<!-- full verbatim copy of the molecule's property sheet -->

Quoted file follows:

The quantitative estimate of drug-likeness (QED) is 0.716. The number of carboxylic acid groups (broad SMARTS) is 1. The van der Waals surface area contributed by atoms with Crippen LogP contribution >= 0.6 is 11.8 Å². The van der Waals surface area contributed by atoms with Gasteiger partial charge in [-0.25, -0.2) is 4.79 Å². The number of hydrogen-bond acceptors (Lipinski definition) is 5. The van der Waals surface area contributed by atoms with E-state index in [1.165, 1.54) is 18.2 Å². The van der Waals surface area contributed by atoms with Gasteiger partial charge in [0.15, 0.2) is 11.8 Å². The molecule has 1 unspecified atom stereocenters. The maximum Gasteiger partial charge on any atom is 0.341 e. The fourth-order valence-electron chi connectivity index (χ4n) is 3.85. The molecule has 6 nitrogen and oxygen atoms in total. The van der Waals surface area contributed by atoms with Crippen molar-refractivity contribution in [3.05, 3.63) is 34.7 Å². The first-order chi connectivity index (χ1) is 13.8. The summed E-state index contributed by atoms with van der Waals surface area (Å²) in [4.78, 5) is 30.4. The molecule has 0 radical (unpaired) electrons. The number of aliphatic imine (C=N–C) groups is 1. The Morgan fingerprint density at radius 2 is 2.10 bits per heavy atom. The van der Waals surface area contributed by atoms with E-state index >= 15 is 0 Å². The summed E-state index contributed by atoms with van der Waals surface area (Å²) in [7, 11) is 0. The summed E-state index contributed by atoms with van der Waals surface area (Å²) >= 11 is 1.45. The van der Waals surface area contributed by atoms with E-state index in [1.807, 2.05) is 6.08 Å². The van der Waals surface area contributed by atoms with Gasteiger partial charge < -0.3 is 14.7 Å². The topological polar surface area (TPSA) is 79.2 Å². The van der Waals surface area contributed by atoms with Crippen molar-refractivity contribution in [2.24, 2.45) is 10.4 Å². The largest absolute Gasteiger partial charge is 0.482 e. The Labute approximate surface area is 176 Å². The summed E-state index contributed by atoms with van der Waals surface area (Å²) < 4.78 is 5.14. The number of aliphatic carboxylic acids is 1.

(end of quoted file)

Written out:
The quantitative estimate of drug-likeness (QED) is 0.716. The number of carboxylic acid groups (broad SMARTS) is 1. The van der Waals surface area contributed by atoms with Crippen LogP contribution >= 0.6 is 11.8 Å². The van der Waals surface area contributed by atoms with Gasteiger partial charge in [-0.25, -0.2) is 4.79 Å². The number of hydrogen-bond acceptors (Lipinski definition) is 5. The van der Waals surface area contributed by atoms with E-state index in [1.165, 1.54) is 18.2 Å². The van der Waals surface area contributed by atoms with Gasteiger partial charge in [0.15, 0.2) is 11.8 Å². The molecule has 1 unspecified atom stereocenters. The maximum Gasteiger partial charge on any atom is 0.341 e. The fourth-order valence-electron chi connectivity index (χ4n) is 3.85. The molecule has 6 nitrogen and oxygen atoms in total. The van der Waals surface area contributed by atoms with Crippen molar-refractivity contribution in [3.05, 3.63) is 34.7 Å². The first-order chi connectivity index (χ1) is 13.8. The summed E-state index contributed by atoms with van der Waals surface area (Å²) in [4.78, 5) is 30.4. The molecule has 0 radical (unpaired) electrons. The number of aliphatic imine (C=N–C) groups is 1. The Morgan fingerprint density at radius 2 is 2.10 bits per heavy atom. The van der Waals surface area contributed by atoms with E-state index >= 15 is 0 Å². The summed E-state index contributed by atoms with van der Waals surface area (Å²) in [7, 11) is 0. The summed E-state index contributed by atoms with van der Waals surface area (Å²) >= 11 is 1.45. The van der Waals surface area contributed by atoms with E-state index in [1.807, 2.05) is 6.08 Å². The van der Waals surface area contributed by atoms with Gasteiger partial charge < -0.3 is 14.7 Å². The topological polar surface area (TPSA) is 79.2 Å². The van der Waals surface area contributed by atoms with Crippen molar-refractivity contribution in [2.24, 2.45) is 10.4 Å². The largest absolute Gasteiger partial charge is 0.482 e. The Labute approximate surface area is 176 Å². The summed E-state index contributed by atoms with van der Waals surface area (Å²) < 4.78 is 5.14. The number of aliphatic carboxylic acids is 1.